Your Guide To Solar Panel Installation Permits

Solar panel installation permits
Solar panel installation permits are necessary for compliance, safety, and interconnection purposes. You can expect to file for electrical, building, interconnection, zoning, and solar photovoltaic permits, as well as ask for the homeowners association’s approval prior to installing and using your solar array.

In most cases, property owners need various permits to install and interconnect their solar panel system to the grid (even for DIY solar projects). Exceptions are rare. One example is an off-grid solar energy system. However, it’s not definitive — some states and cities may require you to have certain permits even if you are going off-grid.

Here’s what you need to know about solar panel installation permits.

What Permits Are Needed For Solar Panel Installation?

Solar permit requirements depend on your location, local code requirements, and the size/type of your solar system. The most commonly needed solar permits are:

  • An electrical permit
  • A building permit
  • An interconnection permit to connect to the grid
  • A zoning permit from the Zoning Board of Adjustment (ZBA)
  • Permission from the Homeowners Association (HOA), if applicable
  • A solar photovoltaic (PV) permit
  • A land use review, for ground-mounted solar panels
  • A plan review for commercial installations

Two separate governmental entities are involved in the solar permit application process:

  1. Local Building Department/Authority, also called the Authority Having Jurisdiction (AHJ)
  2. Electric utility company
Solar panel installation permits
Your local building authority and utility company require a lot of information about your system to issue permits.

You can consult the AHJ in your area for more information on your local solar PV system permits, electrical codes, building codes, and potential upgrades like SolarSkin overlays, as it is in charge of enforcing the rules and issuing those permits.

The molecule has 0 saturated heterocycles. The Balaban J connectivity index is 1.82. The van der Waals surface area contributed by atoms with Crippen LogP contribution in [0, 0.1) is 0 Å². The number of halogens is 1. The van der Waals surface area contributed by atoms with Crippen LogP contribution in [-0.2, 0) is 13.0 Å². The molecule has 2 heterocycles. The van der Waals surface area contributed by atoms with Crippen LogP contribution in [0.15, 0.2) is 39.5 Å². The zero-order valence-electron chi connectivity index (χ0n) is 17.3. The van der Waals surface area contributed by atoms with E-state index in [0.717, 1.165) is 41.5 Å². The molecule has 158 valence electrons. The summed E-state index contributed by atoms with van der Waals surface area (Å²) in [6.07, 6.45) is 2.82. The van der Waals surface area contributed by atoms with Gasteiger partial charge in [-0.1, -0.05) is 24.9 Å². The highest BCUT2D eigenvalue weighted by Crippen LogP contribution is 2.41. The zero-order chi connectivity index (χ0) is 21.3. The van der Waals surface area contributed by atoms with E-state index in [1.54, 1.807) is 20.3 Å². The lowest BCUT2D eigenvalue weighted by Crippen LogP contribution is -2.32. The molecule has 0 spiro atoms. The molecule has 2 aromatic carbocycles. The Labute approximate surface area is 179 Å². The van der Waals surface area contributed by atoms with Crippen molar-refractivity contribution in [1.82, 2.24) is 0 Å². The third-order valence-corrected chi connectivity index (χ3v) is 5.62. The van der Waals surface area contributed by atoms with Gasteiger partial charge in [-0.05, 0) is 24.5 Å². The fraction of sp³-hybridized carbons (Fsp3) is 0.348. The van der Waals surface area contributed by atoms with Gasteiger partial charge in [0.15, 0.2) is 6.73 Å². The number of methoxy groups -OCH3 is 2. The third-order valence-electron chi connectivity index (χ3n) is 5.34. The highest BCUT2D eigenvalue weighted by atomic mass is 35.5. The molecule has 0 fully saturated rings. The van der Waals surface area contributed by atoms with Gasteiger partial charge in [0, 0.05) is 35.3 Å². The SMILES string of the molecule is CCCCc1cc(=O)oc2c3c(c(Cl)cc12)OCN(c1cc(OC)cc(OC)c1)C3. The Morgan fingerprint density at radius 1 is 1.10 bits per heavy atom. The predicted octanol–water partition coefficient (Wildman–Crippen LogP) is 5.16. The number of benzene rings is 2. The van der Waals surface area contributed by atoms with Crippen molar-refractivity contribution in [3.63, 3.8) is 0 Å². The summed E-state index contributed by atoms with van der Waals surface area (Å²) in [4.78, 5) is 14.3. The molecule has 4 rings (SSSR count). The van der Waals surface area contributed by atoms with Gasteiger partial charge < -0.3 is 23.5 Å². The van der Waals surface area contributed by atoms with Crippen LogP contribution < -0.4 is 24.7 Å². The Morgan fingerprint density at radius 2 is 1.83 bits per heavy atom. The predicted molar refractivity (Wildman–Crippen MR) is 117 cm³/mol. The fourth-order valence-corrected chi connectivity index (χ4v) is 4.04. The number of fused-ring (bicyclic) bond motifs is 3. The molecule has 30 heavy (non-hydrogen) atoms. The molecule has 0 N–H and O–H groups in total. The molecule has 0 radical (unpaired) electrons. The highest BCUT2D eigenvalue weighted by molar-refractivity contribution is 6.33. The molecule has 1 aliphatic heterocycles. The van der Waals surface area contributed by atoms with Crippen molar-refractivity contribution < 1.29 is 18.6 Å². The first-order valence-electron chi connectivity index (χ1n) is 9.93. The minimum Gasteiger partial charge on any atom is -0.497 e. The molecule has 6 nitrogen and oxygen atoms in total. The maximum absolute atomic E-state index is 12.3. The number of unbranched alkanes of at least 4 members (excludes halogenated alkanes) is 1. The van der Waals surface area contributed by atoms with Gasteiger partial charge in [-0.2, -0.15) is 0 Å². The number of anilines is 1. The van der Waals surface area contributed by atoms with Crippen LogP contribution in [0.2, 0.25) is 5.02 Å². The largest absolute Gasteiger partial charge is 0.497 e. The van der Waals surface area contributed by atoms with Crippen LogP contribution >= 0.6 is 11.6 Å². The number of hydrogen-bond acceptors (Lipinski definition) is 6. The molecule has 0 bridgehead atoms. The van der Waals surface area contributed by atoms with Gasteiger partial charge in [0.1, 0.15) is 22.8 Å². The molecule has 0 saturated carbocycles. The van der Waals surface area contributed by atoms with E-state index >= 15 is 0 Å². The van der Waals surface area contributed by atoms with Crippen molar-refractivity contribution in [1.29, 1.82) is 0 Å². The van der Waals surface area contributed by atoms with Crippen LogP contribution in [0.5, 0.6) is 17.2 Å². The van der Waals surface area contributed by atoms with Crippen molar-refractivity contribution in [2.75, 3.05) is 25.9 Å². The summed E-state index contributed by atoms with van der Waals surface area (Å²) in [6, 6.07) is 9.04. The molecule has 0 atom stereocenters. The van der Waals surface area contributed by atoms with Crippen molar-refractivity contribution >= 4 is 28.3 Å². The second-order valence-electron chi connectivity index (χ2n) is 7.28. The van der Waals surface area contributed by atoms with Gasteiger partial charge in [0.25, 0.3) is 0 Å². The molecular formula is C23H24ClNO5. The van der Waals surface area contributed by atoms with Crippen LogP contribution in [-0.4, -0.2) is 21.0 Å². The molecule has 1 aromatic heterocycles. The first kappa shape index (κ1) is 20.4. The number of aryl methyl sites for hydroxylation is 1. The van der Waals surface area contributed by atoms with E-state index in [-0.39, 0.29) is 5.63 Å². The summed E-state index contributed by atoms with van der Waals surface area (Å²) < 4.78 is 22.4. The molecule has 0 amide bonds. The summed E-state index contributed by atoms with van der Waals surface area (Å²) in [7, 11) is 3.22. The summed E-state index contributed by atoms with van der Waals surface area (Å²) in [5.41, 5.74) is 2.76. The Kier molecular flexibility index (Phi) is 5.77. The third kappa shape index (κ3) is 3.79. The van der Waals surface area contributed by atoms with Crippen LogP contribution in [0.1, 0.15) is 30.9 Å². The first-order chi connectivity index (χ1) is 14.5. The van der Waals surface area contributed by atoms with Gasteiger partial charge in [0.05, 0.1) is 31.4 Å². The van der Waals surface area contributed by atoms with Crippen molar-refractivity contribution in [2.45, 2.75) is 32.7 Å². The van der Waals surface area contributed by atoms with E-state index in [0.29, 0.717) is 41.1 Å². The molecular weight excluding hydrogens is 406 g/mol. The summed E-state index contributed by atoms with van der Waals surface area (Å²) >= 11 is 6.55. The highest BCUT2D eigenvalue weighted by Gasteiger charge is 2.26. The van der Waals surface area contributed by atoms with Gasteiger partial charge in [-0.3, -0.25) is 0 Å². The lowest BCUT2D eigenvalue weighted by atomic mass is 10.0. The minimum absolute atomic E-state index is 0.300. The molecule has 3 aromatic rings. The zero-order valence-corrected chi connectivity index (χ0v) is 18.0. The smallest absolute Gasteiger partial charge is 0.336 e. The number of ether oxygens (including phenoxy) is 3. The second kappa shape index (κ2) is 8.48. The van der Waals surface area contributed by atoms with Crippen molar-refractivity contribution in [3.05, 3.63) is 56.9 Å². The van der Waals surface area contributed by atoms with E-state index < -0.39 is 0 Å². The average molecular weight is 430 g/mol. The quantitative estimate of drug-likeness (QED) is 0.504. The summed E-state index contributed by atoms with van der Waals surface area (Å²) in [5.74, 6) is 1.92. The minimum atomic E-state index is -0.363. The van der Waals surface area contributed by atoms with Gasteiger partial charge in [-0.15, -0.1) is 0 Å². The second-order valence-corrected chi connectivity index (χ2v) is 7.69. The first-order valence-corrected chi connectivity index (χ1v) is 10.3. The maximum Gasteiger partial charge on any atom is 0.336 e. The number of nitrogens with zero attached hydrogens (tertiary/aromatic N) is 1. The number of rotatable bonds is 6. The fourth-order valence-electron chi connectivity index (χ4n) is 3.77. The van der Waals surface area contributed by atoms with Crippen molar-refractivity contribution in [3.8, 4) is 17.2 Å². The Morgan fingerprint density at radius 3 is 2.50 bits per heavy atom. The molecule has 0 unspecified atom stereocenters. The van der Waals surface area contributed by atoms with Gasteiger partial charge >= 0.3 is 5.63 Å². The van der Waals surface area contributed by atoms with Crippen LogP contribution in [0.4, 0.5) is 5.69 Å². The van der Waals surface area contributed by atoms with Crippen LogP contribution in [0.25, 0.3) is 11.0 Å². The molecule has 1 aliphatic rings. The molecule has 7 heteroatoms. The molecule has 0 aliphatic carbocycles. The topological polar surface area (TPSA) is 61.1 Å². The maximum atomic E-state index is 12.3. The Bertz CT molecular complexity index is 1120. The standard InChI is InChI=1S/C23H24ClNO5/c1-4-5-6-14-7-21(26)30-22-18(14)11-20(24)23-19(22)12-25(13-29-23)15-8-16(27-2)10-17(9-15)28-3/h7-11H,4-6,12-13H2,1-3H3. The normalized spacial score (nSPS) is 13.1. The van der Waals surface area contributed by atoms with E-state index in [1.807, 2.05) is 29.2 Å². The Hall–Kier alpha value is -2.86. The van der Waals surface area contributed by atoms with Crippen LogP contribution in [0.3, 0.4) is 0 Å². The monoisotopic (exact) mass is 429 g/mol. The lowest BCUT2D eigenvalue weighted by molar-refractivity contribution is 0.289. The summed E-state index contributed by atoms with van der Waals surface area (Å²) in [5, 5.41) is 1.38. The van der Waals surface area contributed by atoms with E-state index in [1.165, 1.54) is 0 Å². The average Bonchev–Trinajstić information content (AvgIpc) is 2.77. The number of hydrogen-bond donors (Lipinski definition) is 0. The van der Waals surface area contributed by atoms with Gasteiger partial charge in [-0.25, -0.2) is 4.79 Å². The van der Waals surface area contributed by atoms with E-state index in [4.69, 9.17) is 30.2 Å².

Your local utility company gives you the interconnection permit. The application review process typically includes verifying your solar system’s compatibility with the grid, as well as ensuring your home electrical network is safe and stable.

How Much Is A Permit To Install Solar?

The 2017 Fair Permit Act limited residential solar permit fees to a maximum of $500 and commercial fees to $1,000. Residential solar permitting fees typically range from $300 to $500.

How Long Does The Permitting Process Take For Solar Panel Installation?

The approval typically takes 30 to 120 days. It is the longest part of the solar installation process, and any missing paperwork can delay the waiting period significantly.

Keep in mind that after installation, the utility company needs to do a final inspection of your solar system and approve interconnection (connecting to the electrical grid).

Step-by-Step Solar Energy Permitting Process

The solar permit application is typically managed by your solar company. It includes the following steps:

  1. Interconnection application. In the first step, the utility company asks for the electrical meter and circuit panel location, the power inverter capacity, and other details of your solar system.
  2. Filling out and submitting the forms required by the AHJ. The application forms require wiring diagrams, a fire rating, a site map, a solar map placard and labels for PV solar arrays, and solar company certifications.
  3. Building permit application. Building permits are location-based and given upon reviewing the structural stability of the roof, the electrical system, and the solar panel system components.
  4. Getting approval or adjusting the paperwork and refiling if necessary. In this phase, the utility company and the AHJ work on reviewing all submitted documentation, and either entity may find discrepancies. If that happens, you need to correct the issue and resubmit your application.
  5. Scheduling the final inspection. The utility company does a final inspection after your solar array is installed. The inspection process confirms the system is correctly installed, code compliant, and ready to be interconnected.
  6. Permission to operate (PTO) application. You may also need a PTO, depending on your area. Once the utility company ensures your solar power system is compliant with metering regulations, you’re free to start using your clean, renewable energy.
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